Novel Applications of Computational Biology in Infectious Disease Interventions

author: Elizabeth Halloran, Rollins School of Public Health
published: Jan. 19, 2010,   recorded: December 2009,   views: 3282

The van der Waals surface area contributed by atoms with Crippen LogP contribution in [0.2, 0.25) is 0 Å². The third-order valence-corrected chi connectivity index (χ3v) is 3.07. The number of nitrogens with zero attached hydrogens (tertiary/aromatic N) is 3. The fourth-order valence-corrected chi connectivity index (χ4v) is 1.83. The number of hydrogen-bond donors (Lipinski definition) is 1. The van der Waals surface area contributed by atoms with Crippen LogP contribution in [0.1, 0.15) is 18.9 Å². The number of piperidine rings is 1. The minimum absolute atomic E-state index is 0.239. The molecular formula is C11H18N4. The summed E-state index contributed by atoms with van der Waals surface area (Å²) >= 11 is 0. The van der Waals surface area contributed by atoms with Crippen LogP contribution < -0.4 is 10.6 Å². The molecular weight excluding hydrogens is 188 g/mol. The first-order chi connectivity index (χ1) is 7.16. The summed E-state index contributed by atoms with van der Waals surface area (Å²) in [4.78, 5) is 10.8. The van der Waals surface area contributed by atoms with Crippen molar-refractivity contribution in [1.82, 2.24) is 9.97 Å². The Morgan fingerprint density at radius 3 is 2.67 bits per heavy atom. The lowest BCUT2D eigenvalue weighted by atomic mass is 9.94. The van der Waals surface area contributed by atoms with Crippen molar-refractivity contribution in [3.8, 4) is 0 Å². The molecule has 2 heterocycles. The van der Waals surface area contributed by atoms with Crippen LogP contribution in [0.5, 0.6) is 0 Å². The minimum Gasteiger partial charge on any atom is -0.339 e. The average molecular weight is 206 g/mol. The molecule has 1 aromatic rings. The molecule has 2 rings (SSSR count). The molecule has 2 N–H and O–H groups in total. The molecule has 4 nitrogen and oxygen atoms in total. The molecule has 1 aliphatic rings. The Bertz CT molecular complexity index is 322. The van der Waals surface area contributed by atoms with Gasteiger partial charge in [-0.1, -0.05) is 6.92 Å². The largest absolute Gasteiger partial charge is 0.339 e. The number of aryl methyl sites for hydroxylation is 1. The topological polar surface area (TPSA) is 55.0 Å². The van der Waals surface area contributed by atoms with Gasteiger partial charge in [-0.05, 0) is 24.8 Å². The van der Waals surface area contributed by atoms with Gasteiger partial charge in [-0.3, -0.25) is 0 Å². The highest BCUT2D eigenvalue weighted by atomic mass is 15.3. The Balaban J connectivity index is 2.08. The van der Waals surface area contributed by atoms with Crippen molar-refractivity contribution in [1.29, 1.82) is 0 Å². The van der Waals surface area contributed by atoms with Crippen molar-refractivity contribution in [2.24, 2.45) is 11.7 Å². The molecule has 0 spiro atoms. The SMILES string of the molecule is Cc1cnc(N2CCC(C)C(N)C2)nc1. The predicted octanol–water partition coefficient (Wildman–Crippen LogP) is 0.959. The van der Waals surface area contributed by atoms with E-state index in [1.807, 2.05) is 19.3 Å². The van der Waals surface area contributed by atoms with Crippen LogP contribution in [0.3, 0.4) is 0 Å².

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Interventions in infectious diseases are increasingly relying on computational biology and genomic methods. Estimating changes in viral genetic diversity in a population could be a new potential method to evaluate vaccination strategies in populations. Transgenic mosquitoes immune to a pathogen are being developed to replace the native mosquito vector of a number of vector-borne diseases. High throughput methods are being used to elucidate mechanisms of immune memory with the promise of developing better vaccines. Large-scale computer simulation models are useful for exploring interventions and could benefit from input from network and graph theory. In this talk, we discuss a few novel applications of computational biology in understanding infectious diseases and interventions.

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